//output: array a[] is in sorted order
    void selSort(int a[], int n);
  2. Now implement all the functions listed above (some of them you already have from the last lab).

Cryptology using Caesar's Cypher

Cryptology is the science of "secret codes". Messages are encoded before they are sent out for thr purpose of keeping their content secret if they are intercepted by the wrong parties, and they are decoded when they are received to retrieve the original information.

The most famous instances of cryptology occur in military history, beginning with Julius caesar of the Roman Empire, who developed the Caesar Cypher, and certainly including the German Enigma code cracked by the Allies during World War II (by Alan Turing, a British mathematician).

Transmitting information securely has taken a modern turn with electronic commerce on the Internet and concerns over protection of consumer credit card information and other personal data.

A Caesar cypher, also called a shift cypher, involves shifting each character in the message to another character some fixed distance farther along in the alphabet. Specifically, let s be some integer between 1 and 25 that represents the amount of the shift. Each letter in the message is encoded as the letter that is s units farther along in the alphabet, with the last s letters of the alphabet shifted in a cycle to the first s letters.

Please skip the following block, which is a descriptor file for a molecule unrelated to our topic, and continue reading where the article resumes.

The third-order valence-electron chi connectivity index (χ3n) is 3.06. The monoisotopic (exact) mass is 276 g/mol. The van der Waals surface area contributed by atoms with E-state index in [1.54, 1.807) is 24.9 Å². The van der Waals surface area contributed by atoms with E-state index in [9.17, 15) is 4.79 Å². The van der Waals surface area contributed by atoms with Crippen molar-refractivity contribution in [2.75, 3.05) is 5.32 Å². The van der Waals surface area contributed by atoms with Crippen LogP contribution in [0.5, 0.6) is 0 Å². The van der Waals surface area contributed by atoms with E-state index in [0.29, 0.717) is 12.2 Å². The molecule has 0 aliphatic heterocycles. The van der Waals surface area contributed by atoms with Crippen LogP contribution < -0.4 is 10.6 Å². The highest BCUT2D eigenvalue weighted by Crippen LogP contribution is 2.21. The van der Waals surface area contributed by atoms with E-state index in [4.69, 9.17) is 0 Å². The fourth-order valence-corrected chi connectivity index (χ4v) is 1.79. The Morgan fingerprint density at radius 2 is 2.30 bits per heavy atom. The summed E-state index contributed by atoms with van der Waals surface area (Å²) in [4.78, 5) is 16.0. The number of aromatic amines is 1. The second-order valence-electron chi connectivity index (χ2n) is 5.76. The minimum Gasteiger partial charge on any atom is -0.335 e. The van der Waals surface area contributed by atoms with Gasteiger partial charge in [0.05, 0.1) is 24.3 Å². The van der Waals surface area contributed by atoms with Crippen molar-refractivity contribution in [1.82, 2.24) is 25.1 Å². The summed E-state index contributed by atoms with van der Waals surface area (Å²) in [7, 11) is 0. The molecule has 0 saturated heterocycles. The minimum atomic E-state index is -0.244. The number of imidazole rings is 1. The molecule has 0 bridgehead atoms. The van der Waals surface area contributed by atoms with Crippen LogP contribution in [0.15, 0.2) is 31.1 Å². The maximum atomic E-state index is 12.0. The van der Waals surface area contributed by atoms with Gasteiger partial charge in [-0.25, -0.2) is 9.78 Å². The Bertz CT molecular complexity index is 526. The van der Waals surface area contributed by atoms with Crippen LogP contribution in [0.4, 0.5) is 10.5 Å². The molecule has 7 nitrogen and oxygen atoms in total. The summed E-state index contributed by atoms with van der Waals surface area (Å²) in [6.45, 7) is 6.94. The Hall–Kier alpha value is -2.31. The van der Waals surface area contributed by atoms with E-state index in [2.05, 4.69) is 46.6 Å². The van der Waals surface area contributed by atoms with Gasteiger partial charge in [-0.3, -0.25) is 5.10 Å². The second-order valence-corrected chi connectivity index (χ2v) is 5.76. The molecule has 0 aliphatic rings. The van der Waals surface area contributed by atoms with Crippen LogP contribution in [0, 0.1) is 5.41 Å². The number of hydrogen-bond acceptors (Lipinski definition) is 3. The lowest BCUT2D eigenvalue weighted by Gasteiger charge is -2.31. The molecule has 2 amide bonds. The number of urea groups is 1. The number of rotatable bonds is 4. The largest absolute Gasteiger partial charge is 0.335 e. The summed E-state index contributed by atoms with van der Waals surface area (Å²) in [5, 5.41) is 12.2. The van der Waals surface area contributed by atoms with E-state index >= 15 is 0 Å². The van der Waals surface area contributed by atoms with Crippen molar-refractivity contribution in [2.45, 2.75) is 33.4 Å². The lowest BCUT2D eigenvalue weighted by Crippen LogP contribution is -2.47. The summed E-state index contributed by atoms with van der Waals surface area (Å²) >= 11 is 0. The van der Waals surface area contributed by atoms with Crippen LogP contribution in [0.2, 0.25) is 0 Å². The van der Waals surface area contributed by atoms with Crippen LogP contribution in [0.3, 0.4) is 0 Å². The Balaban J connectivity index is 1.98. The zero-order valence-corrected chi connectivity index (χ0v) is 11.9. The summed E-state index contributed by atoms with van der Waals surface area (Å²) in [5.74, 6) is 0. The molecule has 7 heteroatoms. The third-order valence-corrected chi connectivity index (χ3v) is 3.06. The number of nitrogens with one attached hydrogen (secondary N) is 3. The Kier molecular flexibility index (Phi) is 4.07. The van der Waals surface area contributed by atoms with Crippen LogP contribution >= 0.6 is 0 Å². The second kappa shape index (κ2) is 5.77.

For example, if s=3, then A is encoded as D, B is encoded as E, X is encoded as A, and Z is encoded as C. Decoding a message requires knowing s. For example, knowing that s=3, the code word DUPB is decoded as ARMY.

Open crypt_decode.cpp and crypt_encode.cpp programs from the EXAMPLES directory and take a look at them. The body of the main functions, encode() and decode(), is missing.

You will work in teams, eiter as encoders, or decoders. The encoding teams will fill in the missing part in crypt_encode.cpp and the decoding teams will fill in the missing part in crypt_decode.cpp. The task is to encode all lower case characters using Caesar cypher with s=3 and leave all other characters unchanged. The goal is for the encoder teams to encode an arbitrary piece of text and challenge the decoder teams to decode it.

Extra credit: Assume the lower case characters have been shifted with an unknown amount s. Write a decode function that tries all possible values of s and picks out the good one.

Work in the following teams:

Team E1: Astrid, Will, Sam
Team E2: Adam, Tom
Team E3: Kevin, Charles, Catoria

Team D1: Chris Field, Dan
Team D2: Bryan, Sonia, Chris Sullivan
Team D3: Connor, Hai Anh

Submit your programs to the csci107 -> Drop Box when you are done.

To submit a file electronically, you should first rename it so that you are identified as the author (e.g., give it a name like lab-x-ltoma). Then drag the file to the csci107 -> Drop Box folder. Be careful not to drag an entire folder into the Drop Box; only a single file at a time can be submitted.

Once you are finished in the lab, be sure to drag the CS107 icon to the Trash - this step disconnects you from the server and prevents someone else (who may use this iMac later in the day) from accidentally accessing files in your personal folder.